THE UK car market has seen its seventh month of decline in October, with new car registrations falling by 12.2 per cent.
Year-to-date, the market is down 4.6 per cent compared with 2016, with 2,224,603 cars registered in the first 10 months.
This decline was seen across the sector, with business registrations down 26.8 per cent and fleet down 13 per cent.
However, popularity for alternatively fuelled vehicles has continued to steadily increase, with registrations up 36.9 per cent to 8,244. Petrol cars saw modest growth in October, up 2.7 per cent, while diesel took its biggest hit yet, with sales dropping by 29.9 per cent.
— SMMT (@SMMT) November 6, 2017
SMMT chief executive Mike Hawes said: ‘Declining business and consumer confidence is undoubtedly affecting demand in the new car market, but this is being compounded by confusion over government policy on diesel. Consumers need urgent reassurance that the latest, low-emission diesel cars on sale will not face any bans, charges or other restrictions anywhere in the UK.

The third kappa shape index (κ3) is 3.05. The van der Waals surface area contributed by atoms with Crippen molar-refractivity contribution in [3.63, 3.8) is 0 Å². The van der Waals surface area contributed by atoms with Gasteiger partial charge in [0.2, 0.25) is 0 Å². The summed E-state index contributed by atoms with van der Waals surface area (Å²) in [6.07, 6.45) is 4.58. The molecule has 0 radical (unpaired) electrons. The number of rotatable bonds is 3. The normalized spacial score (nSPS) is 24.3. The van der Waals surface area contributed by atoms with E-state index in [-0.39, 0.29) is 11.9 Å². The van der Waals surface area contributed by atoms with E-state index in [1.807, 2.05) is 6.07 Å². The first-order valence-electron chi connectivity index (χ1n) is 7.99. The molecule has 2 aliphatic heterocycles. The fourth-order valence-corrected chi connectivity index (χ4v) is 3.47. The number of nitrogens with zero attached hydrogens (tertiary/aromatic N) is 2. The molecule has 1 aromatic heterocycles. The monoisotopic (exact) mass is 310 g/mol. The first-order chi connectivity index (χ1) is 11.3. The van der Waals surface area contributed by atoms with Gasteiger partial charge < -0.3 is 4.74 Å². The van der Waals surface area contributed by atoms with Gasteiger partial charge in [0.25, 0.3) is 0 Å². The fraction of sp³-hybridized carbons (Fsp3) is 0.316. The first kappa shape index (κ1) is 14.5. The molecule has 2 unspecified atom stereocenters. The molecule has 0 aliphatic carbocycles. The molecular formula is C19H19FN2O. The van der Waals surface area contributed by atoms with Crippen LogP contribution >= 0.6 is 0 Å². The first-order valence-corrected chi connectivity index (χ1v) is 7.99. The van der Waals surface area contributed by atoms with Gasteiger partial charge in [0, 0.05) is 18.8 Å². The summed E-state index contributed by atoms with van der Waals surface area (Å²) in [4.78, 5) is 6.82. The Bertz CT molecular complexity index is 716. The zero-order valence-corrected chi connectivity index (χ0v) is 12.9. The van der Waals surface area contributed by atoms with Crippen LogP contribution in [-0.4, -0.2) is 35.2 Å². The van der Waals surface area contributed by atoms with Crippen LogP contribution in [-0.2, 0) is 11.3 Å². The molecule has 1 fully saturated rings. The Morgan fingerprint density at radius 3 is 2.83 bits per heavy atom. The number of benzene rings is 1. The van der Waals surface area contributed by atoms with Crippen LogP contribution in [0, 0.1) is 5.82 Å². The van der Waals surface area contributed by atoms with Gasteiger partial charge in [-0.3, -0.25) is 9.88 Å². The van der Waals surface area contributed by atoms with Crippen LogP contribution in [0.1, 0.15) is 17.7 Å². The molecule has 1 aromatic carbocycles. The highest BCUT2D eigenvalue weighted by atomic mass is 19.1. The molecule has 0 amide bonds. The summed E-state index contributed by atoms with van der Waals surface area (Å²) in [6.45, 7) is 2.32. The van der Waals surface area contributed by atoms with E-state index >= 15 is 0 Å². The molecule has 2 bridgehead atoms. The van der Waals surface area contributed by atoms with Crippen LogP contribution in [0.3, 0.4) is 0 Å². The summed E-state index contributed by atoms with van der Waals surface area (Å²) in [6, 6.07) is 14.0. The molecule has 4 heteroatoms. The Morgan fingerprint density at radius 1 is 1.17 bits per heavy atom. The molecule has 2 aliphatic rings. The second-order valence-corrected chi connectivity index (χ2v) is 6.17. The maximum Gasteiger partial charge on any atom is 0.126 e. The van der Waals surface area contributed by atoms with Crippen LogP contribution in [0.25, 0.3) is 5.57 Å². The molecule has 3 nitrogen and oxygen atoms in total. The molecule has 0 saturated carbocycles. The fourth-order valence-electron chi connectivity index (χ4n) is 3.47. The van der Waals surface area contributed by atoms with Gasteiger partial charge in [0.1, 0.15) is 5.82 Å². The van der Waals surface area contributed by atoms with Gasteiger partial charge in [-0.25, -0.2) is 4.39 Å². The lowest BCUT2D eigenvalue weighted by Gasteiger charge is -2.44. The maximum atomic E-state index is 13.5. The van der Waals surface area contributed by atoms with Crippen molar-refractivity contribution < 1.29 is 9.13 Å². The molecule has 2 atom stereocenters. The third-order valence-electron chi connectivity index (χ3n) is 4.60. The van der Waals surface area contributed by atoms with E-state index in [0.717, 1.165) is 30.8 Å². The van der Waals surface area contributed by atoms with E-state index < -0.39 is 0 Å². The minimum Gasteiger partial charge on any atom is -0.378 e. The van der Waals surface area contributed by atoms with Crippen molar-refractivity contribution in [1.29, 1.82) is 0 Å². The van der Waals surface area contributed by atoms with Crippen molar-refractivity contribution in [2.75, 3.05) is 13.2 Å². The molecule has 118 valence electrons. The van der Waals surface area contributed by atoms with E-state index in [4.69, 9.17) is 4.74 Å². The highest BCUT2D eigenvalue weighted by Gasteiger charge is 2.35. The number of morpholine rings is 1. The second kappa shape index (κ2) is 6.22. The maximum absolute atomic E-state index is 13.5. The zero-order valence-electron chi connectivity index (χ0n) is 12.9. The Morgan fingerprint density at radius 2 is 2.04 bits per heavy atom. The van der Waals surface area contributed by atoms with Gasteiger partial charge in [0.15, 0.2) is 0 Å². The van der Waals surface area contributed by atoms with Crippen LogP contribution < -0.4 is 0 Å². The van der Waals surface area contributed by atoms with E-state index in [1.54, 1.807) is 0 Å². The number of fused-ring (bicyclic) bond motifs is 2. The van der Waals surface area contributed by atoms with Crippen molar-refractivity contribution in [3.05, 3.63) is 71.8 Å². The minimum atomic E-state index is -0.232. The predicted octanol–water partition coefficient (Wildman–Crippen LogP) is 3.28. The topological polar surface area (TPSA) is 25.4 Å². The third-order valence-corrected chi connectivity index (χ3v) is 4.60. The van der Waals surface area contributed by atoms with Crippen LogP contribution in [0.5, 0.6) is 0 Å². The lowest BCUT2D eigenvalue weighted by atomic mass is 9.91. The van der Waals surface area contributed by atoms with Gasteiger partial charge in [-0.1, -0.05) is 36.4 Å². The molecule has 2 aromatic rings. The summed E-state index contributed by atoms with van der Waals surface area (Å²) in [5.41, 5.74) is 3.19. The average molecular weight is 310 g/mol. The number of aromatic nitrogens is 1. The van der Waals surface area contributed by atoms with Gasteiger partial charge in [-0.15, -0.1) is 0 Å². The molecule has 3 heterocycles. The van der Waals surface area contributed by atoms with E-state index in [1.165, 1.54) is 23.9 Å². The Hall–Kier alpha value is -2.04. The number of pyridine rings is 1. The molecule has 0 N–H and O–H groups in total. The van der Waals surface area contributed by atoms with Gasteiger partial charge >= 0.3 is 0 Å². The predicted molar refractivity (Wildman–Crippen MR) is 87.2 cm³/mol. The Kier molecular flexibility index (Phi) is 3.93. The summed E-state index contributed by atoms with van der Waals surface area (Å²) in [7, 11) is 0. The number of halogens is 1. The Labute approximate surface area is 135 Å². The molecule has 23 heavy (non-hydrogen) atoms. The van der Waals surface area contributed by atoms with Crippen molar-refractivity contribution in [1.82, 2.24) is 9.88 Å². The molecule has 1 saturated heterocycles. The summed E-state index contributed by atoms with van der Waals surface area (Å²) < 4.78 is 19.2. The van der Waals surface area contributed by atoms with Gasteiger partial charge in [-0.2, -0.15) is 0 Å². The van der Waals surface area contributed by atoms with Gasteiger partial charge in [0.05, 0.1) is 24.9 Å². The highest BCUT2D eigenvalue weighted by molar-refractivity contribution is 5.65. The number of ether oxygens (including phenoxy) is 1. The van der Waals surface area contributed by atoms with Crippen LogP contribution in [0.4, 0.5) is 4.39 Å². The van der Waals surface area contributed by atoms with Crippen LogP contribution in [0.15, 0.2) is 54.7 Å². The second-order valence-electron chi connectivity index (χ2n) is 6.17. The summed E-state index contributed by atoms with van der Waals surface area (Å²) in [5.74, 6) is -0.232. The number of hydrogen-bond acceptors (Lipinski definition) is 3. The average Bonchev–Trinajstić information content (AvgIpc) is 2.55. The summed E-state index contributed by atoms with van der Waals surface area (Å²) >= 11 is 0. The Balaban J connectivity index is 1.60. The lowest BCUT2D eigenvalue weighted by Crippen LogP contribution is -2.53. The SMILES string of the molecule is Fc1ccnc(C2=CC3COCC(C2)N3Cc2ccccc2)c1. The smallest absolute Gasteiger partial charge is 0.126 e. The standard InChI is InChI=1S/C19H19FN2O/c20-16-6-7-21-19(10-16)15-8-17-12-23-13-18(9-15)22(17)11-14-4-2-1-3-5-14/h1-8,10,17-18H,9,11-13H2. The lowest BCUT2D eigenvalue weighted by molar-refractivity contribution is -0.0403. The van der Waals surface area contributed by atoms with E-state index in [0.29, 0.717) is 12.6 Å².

‘We urge the government to use the forthcoming autumn budget to restore stability to the market, encouraging the purchase of the latest low-emission vehicles, as fleet renewal is the fastest and most effective way of addressing air quality concerns.’
Last week the SMMT realigned its total new car registrations for 2017 and this month’s figures meet those expectations. By the end of the year, it’s expected we’ll see a 4.7 per cent decline.
Picture: Andrew Matthews/PA Wire
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